Mexico’s World Cup Goal Caused Man-Made Earthquake

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Fans in Mexico City celebrate Mexico’s victory over Germany in the 2018 FIFA World Cup on Sunday. Photo: Manuel Velasquez/Getty Images

Mexico’s stunning upset win over Germany in the World Cup on Sunday may have shocked more than soccer fans. At the same time El Tri forward Hirving Lozano scored Mexico’s winning goal at Luzhniki Stadium in Moscow, at least two seismic sensors detected a minor earthquake in Mexico City, according to a monitoring agency run by Mexico’s Institute of Geological and Atmospheric Research:

SIMMSA theorized that the artificial quake was caused by all the fans in the city jumping up and down in celebration of the goal, and later noted that a similar reading was detected in Lima following a goal by Peru’s team in World Cup qualifier in last November.

Here is Lozano’s goal against Germany:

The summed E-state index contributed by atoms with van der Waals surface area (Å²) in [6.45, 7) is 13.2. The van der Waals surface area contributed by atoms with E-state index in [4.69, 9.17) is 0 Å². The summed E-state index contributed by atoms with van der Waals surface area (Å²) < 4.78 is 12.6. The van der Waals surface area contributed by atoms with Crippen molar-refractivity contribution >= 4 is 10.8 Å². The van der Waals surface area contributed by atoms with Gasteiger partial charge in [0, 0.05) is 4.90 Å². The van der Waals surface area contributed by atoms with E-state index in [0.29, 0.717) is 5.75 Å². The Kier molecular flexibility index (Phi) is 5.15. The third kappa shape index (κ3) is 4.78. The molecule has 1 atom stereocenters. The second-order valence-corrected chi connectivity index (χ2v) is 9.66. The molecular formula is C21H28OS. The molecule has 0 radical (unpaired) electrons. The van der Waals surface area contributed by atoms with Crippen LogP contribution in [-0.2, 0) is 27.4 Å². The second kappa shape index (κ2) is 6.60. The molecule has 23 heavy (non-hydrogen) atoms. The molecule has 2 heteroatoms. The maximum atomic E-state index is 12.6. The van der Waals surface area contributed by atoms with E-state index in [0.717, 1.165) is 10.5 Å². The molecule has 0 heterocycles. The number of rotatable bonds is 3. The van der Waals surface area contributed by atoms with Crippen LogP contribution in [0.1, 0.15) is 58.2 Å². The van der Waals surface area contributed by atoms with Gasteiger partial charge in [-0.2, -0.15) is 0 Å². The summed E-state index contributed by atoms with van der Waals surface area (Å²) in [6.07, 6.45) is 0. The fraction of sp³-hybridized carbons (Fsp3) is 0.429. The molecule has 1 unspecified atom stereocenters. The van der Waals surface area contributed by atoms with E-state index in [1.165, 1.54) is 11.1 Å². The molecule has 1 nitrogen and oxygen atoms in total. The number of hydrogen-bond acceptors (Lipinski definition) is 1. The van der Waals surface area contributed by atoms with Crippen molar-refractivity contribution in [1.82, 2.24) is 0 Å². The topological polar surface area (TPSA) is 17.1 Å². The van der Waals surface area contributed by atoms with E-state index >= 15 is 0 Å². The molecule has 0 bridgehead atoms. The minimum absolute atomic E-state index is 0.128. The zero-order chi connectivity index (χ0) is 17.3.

And part of the earth-shaking reaction in Mexico City:

Mexico’s fans had every reason to be excited, as the team didn’t just soundly defeat Germany — the reigning World Cup champion — for the first time ever in the tournament, but did so as a +600 underdog in the match. That makes their win on Sunday the biggest upset of the tournament thus far (and a big money-maker for anybody who gambled on them). And Mexico fans are hoping El Tri can build on the victory to ultimately overcome a streak of six consecutive round-0f-16 exits at the tournament.

“It’s definitely the best goal I’ve ever scored in my entire life,” Lozano said after the game — and Mexico City’s bedrock surely agrees.

Mexico’s Hirving Lozano celebrates after scoring against Germany on Sunday. Photo: MLADEN ANTONOV/AFP/Getty Images

This post originally said that a similarly generated artificial quake in Peru happened on Saturday. It actually happened last November.

Mexico’s World Cup Goal Caused Man-Made Earthquake